2023 Will Drive Autonomous Vehicles
SPONSORED BY NUTANIX
Business demands will be the accelerator for autonomous vehicle adoption.
Autonomous vehicle discussion is dominated by their possible impact on car ownership and driving, both statements of the western lifestyle. But, as with many technological developments, it is business adaptation and demand that will be the accelerator for autonomous vehicle adoption.
The pressures that organizations are dealing with today will add fuel to autonomous vehicle (AV) demand; these include the skills shortage, inflation, changing consumer expectations, and the climate emergency. CXOs in a myriad of vertical markets should therefore look at how the autonomous vehicle could transform their business.
What is Slowing AVs Down?
According to some critics, autonomous vehicles have stalled. That perception is perhaps heightened by attention-grabbing headlines about accidents involving Elon Musk’s Tesla cars using the autonomous function. These stories make lurid headlines but overlook the number of accidents and deaths that happen on the world’s roads each and every day where the human driver is at fault. Beyond the headlines, though, autonomous vehicles and their backers have come across some obstacles.
Existing infrastructure is not fit for autonomous vehicles. A study of road quality in the USA found that just 41% met the standard for a good safe ride due to potholes and a lack of maintenance. Poor infrastructure is hard on human drivers but even harder for autonomous vehicles, which are attempting to navigate, record, and repeat journeys. Autonomous vehicles require high-end digital mapping, but poor-quality infrastructure prevents that map from being accurate and, therefore, safe for an AV.
If autonomous vehicles are to become a part of the travel landscape, infrastructure will have to be redesigned. At present most transport infrastructure is designed for the human driver. For civic bodies, a great challenge is heading towards them; the need to design infrastructure not only for AVs but also the rising number of active travelers using bicycles, scooters, and walking. This systemic change in travel behavior away from cars has a further challenge for civic organizations, active travel and electric-powered AVs produce less revenue than fossil fuel-powered vehicles. Some studies report that fuel taxation could halve in the coming years, leaving a funding gap for investment into new infrastructure. To make the situation worse, the American Society of Civil Engineers recently said 43% of the nation’s public roads were in poor condition.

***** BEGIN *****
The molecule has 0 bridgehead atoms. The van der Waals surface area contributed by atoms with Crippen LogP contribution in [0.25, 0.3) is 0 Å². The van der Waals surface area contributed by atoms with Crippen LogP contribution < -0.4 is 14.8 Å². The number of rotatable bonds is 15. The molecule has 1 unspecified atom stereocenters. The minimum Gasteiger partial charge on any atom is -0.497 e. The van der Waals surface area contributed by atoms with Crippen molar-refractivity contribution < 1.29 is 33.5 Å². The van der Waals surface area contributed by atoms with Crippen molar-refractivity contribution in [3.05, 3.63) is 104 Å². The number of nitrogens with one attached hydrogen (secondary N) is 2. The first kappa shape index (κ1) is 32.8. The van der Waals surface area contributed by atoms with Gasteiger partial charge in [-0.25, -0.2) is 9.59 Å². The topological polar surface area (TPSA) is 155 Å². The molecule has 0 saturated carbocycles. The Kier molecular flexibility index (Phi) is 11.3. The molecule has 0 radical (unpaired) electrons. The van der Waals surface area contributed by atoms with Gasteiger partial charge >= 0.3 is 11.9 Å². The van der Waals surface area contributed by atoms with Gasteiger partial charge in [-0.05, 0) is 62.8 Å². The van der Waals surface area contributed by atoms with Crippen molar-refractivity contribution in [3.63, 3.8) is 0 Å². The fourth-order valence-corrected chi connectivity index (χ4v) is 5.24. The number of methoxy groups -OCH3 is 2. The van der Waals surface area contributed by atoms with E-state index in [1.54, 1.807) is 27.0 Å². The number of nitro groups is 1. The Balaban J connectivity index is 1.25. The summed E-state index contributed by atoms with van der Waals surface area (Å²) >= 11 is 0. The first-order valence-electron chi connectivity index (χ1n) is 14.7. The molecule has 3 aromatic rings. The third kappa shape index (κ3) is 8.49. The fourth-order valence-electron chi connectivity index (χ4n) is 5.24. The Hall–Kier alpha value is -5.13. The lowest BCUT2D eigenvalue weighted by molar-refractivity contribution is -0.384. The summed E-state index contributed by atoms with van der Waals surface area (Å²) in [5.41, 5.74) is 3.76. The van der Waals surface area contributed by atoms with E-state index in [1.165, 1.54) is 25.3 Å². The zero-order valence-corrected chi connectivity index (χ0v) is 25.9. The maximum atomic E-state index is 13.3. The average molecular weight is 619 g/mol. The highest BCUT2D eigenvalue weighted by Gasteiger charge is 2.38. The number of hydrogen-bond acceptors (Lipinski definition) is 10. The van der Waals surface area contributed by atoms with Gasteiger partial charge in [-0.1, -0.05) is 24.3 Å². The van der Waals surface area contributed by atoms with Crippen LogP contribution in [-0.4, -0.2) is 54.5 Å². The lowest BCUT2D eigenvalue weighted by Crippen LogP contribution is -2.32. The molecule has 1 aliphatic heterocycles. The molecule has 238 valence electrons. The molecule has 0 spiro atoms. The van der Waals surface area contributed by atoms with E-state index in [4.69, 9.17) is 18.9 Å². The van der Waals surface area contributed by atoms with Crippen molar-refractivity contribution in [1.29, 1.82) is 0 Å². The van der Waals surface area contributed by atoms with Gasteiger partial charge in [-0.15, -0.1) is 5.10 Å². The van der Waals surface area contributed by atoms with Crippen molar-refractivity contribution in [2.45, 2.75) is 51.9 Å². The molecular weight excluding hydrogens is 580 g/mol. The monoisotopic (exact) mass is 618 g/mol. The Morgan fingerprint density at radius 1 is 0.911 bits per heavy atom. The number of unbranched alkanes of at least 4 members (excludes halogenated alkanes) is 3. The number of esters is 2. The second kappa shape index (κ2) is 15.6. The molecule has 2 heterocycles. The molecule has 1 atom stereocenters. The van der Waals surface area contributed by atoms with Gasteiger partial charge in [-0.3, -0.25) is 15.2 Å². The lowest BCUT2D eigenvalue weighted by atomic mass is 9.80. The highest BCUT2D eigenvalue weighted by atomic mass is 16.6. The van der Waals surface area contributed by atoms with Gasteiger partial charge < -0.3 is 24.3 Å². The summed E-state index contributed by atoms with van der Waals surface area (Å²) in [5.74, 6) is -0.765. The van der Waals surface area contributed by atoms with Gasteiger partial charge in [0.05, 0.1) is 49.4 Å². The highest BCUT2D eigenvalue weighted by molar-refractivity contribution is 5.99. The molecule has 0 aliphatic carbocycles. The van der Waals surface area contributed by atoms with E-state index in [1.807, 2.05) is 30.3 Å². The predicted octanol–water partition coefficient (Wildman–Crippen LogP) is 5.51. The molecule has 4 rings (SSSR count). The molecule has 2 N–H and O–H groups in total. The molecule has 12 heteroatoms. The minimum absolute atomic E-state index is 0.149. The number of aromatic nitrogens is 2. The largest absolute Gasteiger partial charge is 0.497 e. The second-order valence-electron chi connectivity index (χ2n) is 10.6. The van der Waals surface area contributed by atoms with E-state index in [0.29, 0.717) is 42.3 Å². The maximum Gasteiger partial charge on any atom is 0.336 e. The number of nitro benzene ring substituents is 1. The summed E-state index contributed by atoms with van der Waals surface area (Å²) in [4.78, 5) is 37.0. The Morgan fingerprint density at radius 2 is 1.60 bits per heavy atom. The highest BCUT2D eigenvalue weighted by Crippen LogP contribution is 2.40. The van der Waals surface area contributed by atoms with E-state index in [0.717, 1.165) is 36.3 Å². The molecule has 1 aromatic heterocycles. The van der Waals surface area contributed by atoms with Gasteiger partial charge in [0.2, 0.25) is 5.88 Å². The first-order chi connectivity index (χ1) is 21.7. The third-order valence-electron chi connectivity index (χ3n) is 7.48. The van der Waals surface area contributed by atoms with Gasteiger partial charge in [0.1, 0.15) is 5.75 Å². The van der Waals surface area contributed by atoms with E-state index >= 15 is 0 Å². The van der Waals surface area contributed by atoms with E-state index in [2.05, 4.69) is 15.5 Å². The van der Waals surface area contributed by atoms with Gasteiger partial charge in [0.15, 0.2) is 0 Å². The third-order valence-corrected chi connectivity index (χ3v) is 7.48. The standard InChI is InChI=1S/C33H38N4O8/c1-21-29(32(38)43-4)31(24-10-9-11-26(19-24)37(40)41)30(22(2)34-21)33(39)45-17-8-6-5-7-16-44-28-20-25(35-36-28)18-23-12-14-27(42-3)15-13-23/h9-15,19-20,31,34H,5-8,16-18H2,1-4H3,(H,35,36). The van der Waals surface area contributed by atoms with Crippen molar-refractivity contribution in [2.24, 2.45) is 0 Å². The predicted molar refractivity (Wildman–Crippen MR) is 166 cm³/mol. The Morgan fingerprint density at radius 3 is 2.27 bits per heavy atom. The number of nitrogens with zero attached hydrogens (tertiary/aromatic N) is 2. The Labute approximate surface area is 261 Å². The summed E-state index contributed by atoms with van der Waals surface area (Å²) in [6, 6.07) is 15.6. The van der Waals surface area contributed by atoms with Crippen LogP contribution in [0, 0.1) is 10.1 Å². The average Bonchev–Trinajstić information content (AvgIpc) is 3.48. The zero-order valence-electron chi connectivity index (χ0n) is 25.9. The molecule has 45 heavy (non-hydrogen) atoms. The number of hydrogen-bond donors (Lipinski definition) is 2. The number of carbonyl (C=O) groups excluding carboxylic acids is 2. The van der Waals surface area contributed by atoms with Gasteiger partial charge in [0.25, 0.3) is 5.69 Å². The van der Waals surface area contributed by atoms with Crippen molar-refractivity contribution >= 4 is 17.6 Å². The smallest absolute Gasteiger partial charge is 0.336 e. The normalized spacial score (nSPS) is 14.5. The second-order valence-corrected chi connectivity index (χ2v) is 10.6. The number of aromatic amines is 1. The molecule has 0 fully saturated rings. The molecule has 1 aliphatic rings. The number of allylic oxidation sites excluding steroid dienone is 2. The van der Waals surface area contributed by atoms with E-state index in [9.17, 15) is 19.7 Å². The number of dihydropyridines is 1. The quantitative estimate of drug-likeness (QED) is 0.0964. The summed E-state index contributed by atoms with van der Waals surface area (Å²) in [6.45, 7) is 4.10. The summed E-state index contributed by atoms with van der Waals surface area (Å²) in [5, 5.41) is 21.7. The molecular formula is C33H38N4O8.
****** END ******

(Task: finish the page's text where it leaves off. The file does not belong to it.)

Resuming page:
The climate emergency has increased transportation restrictions; according to business advisory firm McKinsey, 150 cities have regulations for low-emission zones. Although autonomous vehicles will become part of the emissions solution - an autonomous vehicle can be more effectively utilized than a privately owned and driven vehicle - the spate of regulatory change will have put a brake on investment. AV makers and operators are waiting to see the impact. In addition, the post Covid-19 supply chain issues have significantly impacted vehicle manufacturers.
Why Get in the AV Driving Seat
Despite these challenges, CXOs and organizations need to analyze and prepare for AV adoption. Just as Application Service Providers (ASP) didn’t revolutionize the enterprise computing world, they did give a glimpse of the cloud computing world we inhabit today. In the spiritual home of cloud computing, San Francisco, self-driving taxis are in service, and by 2030 McKinsey believes that 500 billion miles will be traveled on US roads by AVs. By 2040 the same analysis believes that 50% of all miles traveled in the USA will be by autonomous vehicles. Investors continue to fuel the sector; over $400 billion was invested in the last decade into autonomous, electric, and connected vehicle businesses.